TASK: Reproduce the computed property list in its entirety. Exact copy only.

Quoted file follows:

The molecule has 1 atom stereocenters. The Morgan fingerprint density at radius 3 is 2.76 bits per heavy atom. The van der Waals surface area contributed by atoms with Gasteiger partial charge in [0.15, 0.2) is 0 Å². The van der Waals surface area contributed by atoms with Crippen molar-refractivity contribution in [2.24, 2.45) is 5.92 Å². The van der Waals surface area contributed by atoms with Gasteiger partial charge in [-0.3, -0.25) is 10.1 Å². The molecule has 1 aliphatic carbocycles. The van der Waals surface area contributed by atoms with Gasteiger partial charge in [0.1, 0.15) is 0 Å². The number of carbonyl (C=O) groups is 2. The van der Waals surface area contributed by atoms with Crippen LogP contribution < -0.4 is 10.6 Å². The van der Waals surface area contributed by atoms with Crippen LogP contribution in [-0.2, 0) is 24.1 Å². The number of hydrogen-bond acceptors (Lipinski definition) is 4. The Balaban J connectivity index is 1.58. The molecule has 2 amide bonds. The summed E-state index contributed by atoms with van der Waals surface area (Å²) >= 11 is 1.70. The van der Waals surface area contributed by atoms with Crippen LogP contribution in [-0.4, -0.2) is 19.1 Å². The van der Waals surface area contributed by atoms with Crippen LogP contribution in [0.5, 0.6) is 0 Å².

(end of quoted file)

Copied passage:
The molecule has 1 atom stereocenters. The Morgan fingerprint density at radius 3 is 2.76 bits per heavy atom. The van der Waals surface area contributed by atoms with Gasteiger partial charge in [0.15, 0.2) is 0 Å². The van der Waals surface area contributed by atoms with Crippen molar-refractivity contribution in [2.24, 2.45) is 5.92 Å². The van der Waals surface area contributed by atoms with Gasteiger partial charge in [-0.3, -0.25) is 10.1 Å². The molecule has 1 aliphatic carbocycles. The van der Waals surface area contributed by atoms with Gasteiger partial charge in [0.1, 0.15) is 0 Å². The number of carbonyl (C=O) groups is 2. The van der Waals surface area contributed by atoms with Crippen LogP contribution < -0.4 is 10.6 Å². The van der Waals surface area contributed by atoms with Crippen LogP contribution in [-0.2, 0) is 24.1 Å². The number of hydrogen-bond acceptors (Lipinski definition) is 4. The Balaban J connectivity index is 1.58. The molecule has 2 amide bonds. The summed E-state index contributed by atoms with van der Waals surface area (Å²) >= 11 is 1.70. The van der Waals surface area contributed by atoms with Crippen LogP contribution in [-0.4, -0.2) is 19.1 Å². The van der Waals surface area contributed by atoms with Crippen LogP contribution in [0.5, 0.6) is 0 Å².